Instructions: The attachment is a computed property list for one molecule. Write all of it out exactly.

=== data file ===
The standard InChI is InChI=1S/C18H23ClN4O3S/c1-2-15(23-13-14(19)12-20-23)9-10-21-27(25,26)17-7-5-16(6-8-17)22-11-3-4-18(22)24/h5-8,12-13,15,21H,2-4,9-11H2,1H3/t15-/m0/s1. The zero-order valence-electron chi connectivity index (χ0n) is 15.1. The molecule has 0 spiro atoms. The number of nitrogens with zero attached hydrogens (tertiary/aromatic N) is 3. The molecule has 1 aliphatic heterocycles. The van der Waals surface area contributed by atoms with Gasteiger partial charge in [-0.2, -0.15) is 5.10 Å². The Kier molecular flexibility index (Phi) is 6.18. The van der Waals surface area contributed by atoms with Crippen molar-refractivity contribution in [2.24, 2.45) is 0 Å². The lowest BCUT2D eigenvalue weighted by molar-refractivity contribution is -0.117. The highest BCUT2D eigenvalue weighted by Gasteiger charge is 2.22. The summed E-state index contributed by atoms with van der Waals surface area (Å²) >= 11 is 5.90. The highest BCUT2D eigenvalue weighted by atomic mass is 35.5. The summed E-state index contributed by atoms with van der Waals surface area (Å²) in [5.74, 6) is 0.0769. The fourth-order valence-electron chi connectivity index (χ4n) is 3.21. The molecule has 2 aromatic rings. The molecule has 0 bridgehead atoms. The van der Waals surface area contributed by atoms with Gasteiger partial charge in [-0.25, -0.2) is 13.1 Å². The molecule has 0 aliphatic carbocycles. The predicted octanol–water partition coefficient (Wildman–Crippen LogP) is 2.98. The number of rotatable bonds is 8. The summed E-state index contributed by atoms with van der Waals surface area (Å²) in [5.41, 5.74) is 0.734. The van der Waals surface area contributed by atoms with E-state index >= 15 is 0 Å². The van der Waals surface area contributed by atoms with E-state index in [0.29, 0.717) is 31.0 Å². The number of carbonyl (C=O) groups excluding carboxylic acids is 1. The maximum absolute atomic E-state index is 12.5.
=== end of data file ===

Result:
The standard InChI is InChI=1S/C18H23ClN4O3S/c1-2-15(23-13-14(19)12-20-23)9-10-21-27(25,26)17-7-5-16(6-8-17)22-11-3-4-18(22)24/h5-8,12-13,15,21H,2-4,9-11H2,1H3/t15-/m0/s1. The zero-order valence-electron chi connectivity index (χ0n) is 15.1. The molecule has 0 spiro atoms. The number of nitrogens with zero attached hydrogens (tertiary/aromatic N) is 3. The molecule has 1 aliphatic heterocycles. The van der Waals surface area contributed by atoms with Gasteiger partial charge in [-0.2, -0.15) is 5.10 Å². The Kier molecular flexibility index (Phi) is 6.18. The van der Waals surface area contributed by atoms with Crippen molar-refractivity contribution in [2.24, 2.45) is 0 Å². The lowest BCUT2D eigenvalue weighted by molar-refractivity contribution is -0.117. The highest BCUT2D eigenvalue weighted by Gasteiger charge is 2.22. The summed E-state index contributed by atoms with van der Waals surface area (Å²) >= 11 is 5.90. The highest BCUT2D eigenvalue weighted by atomic mass is 35.5. The summed E-state index contributed by atoms with van der Waals surface area (Å²) in [5.74, 6) is 0.0769. The fourth-order valence-electron chi connectivity index (χ4n) is 3.21. The molecule has 2 aromatic rings. The molecule has 0 bridgehead atoms. The van der Waals surface area contributed by atoms with Gasteiger partial charge in [-0.25, -0.2) is 13.1 Å². The molecule has 0 aliphatic carbocycles. The predicted octanol–water partition coefficient (Wildman–Crippen LogP) is 2.98. The number of rotatable bonds is 8. The summed E-state index contributed by atoms with van der Waals surface area (Å²) in [5.41, 5.74) is 0.734. The van der Waals surface area contributed by atoms with E-state index >= 15 is 0 Å². The van der Waals surface area contributed by atoms with E-state index in [0.29, 0.717) is 31.0 Å². The number of carbonyl (C=O) groups excluding carboxylic acids is 1. The maximum absolute atomic E-state index is 12.5.